Psychoanalysis of How the Grinch Stole Christmas

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Luke Enfinger
Reges
Dual Enrollment English
8 November 2012
“How the Grinch Stole Christmas”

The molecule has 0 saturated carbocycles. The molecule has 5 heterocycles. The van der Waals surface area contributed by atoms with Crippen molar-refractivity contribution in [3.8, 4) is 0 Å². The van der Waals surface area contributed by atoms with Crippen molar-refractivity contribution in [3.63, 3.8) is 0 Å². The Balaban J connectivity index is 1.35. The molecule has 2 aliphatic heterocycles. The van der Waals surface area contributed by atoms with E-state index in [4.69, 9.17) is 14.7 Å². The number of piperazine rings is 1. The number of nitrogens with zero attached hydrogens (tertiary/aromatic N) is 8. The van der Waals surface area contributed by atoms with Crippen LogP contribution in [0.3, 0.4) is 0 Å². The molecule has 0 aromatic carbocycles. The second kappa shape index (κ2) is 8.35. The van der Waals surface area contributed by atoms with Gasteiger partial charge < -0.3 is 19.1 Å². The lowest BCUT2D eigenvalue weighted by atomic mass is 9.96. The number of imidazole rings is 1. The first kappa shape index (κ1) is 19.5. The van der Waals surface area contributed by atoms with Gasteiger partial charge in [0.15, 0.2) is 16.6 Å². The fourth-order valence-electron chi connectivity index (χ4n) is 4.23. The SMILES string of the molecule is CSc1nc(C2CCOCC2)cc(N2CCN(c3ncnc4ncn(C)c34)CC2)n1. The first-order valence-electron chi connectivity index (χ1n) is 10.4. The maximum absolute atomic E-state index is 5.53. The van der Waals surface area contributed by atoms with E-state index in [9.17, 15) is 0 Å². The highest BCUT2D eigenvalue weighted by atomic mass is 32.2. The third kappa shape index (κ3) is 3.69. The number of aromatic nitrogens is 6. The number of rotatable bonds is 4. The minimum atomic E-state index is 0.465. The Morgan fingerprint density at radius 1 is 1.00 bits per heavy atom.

Psychoanalysis by definition, “is a psychological and psycho therapeutic theory conceived in the late nineteenth and early twentieth centuries by Austrian neurologist Sigmund Freud (McLeod 1). According to Freud, psychoanalysis deals with the concepts of death, sex, and violence. In dealing with psychoanalysis, he determines that there are three parts of the unconscious mind, the ego, the superego, and the id. In Dr. Seuss' “How the Grinch Stole Christmas,” a bitter, cave dwelling creature with a heart “two sizes too small,” (Seuss) lives on the top of a snowy mountain on the outskirts of Whoville. His only friend is his dog Max. From his perch high atop Mount Crumpit, the Grinch can hear the noisy Christmas festivities that take place in Whoville. Annoyed and unable to understand the Whos' happiness, he makes plans to descend on the town and deprive them of their Christmas presents, Roast Beast, Who-hash and decorations and thus prevent Christmas from coming. However, he learns in the end that despite his success in taking away all the Christmas presents and decorations from the Whos, Christmas comes just the same. He then realizes that Christmas is more than just gifts and presents. Touched by this, his heart grows three sizes larger; he returns all the presents and trimmings and is warmly welcomed into the community of the Whos. Throughout the children's story, there are numerous examples of Freud's psychoanalytic theory. The different examples of psychoanalysis that appear in the children's story include death instincts, projection, an oral aggressive (sadistic) personality, and the id. In Dr. Seuss' “How the Grinch Stole Christmas,” the Grinch demonstrates a drive toward aggression and destruction. His desire was to destroy the Whos and their love of Christmas; perhaps indicative of an unconscious desire for his own death, but turned against the Whos....
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